The vacation is over for French President Nicolas Sarkozy, as he cut short a trip Wednesday and pledged to reduce his country's huge debts amid rising concerns over a cut to the national credit rating.
Bank stocks in France plunged Wednesday. In mid-afternoon trading on the Paris stock exchange, French bank Societe Generale's shares were down more than 20 percent at one point and BNP Paribas was down nearly 10 percent.
Since early July, Societe Generale's stock has lost more than half its value.
Sarkozy was vacationing in the French Riviera when he summoned key ministers for an emergency meeting as more analysts warned that France's debt rating could be cut. France is the world's fifth-largest economy.
The American economy, the world's largest, is facing fallout from Friday's downgrade from AAA, to AA+, by ratings agency Standard & Poor's. U.S. and global stock markets plummeted Monday on the downgrade news, and are down heavily again on Wednesday amid concerns over the weak global economy.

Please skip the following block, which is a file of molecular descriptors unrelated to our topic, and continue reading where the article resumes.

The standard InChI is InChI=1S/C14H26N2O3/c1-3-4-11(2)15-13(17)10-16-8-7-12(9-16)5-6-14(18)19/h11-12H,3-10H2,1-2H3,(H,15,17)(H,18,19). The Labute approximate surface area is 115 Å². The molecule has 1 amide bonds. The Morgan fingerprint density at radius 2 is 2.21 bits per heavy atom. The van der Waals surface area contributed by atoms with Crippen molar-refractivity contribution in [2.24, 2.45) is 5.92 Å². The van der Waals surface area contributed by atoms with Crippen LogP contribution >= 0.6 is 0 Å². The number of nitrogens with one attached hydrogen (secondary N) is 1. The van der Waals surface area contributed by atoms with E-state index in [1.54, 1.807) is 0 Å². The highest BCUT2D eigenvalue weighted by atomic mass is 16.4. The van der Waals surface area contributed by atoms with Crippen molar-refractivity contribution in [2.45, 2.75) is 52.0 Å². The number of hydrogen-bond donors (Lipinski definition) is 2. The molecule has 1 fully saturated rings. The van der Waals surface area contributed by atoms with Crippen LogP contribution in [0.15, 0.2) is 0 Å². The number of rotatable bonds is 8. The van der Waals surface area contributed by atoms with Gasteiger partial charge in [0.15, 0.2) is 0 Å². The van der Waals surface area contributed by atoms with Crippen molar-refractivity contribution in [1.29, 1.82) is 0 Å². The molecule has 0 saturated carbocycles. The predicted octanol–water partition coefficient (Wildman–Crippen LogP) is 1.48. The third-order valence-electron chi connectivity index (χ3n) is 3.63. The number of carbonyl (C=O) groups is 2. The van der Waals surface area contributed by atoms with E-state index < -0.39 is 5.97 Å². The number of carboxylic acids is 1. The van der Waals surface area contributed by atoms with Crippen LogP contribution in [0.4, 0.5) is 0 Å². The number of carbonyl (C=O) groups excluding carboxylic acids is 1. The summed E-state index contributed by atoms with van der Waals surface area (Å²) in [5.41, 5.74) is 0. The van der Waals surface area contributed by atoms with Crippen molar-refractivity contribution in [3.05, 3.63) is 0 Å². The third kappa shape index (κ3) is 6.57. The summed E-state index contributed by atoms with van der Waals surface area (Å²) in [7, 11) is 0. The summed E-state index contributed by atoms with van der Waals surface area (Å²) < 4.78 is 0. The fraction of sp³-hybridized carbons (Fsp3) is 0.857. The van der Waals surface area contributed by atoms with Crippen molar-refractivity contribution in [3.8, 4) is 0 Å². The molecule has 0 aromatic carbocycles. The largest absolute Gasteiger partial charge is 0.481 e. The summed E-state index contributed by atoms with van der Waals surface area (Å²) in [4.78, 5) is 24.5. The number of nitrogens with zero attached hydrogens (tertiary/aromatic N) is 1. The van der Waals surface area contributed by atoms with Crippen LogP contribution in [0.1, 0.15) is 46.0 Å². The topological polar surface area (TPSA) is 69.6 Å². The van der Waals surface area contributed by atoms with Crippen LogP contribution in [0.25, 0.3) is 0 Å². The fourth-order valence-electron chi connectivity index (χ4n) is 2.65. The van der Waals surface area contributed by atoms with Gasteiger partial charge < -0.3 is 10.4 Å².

The U.S. downgrade raised fears that France could be the next to lose its AAA rating as it is forced to bail out weaker partners in the eurozone.
"The market is quite jittery, and France seems to be the next one on everyone's radar, hence there is selling in French banks," a London-based trader told The Telegraph.
Analysts are warning France that it can't continue bailing out other eurozone countries in financial distress when its own growth is slowing.
Sarkozy said he has asked Finance Minister Francois Baroin to prepare a list of measures to guarantee the government attains its deficit-reduction targets. He is to decide on which measures to implement at a meeting Aug. 24.
Sarkozy is calling for a constitutional change in France to require a balanced national budget.
But some worry his pledges are just words since France has failed for years to deliver on deficit-cutting promises.
"We will take the necessary measures to reach these goals," said Baroin.